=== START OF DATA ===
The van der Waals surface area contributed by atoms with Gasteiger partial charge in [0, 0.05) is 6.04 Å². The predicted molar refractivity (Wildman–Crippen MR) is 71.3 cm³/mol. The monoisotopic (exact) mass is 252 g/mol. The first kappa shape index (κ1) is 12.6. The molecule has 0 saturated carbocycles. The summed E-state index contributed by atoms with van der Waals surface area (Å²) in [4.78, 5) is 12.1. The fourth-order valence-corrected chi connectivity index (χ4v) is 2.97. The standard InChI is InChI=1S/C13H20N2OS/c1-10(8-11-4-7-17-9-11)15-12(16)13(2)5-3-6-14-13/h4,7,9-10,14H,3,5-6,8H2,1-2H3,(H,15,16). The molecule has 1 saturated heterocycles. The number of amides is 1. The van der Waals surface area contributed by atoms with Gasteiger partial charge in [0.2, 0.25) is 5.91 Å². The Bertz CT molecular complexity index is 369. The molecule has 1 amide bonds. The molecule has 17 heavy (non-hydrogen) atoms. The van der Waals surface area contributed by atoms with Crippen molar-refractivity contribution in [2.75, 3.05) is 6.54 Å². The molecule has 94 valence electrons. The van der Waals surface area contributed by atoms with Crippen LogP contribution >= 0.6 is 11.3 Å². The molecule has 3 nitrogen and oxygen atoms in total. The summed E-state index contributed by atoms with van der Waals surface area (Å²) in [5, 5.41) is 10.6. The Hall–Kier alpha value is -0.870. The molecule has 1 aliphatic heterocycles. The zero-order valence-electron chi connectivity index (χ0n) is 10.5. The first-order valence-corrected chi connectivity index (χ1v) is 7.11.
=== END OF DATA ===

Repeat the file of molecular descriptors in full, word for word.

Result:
The van der Waals surface area contributed by atoms with Gasteiger partial charge in [0, 0.05) is 6.04 Å². The predicted molar refractivity (Wildman–Crippen MR) is 71.3 cm³/mol. The monoisotopic (exact) mass is 252 g/mol. The first kappa shape index (κ1) is 12.6. The molecule has 0 saturated carbocycles. The summed E-state index contributed by atoms with van der Waals surface area (Å²) in [4.78, 5) is 12.1. The fourth-order valence-corrected chi connectivity index (χ4v) is 2.97. The standard InChI is InChI=1S/C13H20N2OS/c1-10(8-11-4-7-17-9-11)15-12(16)13(2)5-3-6-14-13/h4,7,9-10,14H,3,5-6,8H2,1-2H3,(H,15,16). The molecule has 1 saturated heterocycles. The number of amides is 1. The van der Waals surface area contributed by atoms with Gasteiger partial charge in [0.2, 0.25) is 5.91 Å². The Bertz CT molecular complexity index is 369. The molecule has 1 amide bonds. The molecule has 17 heavy (non-hydrogen) atoms. The van der Waals surface area contributed by atoms with Crippen molar-refractivity contribution in [2.75, 3.05) is 6.54 Å². The molecule has 94 valence electrons. The van der Waals surface area contributed by atoms with Crippen LogP contribution >= 0.6 is 11.3 Å². The molecule has 3 nitrogen and oxygen atoms in total. The summed E-state index contributed by atoms with van der Waals surface area (Å²) in [5, 5.41) is 10.6. The Hall–Kier alpha value is -0.870. The molecule has 1 aliphatic heterocycles. The zero-order valence-electron chi connectivity index (χ0n) is 10.5. The first-order valence-corrected chi connectivity index (χ1v) is 7.11.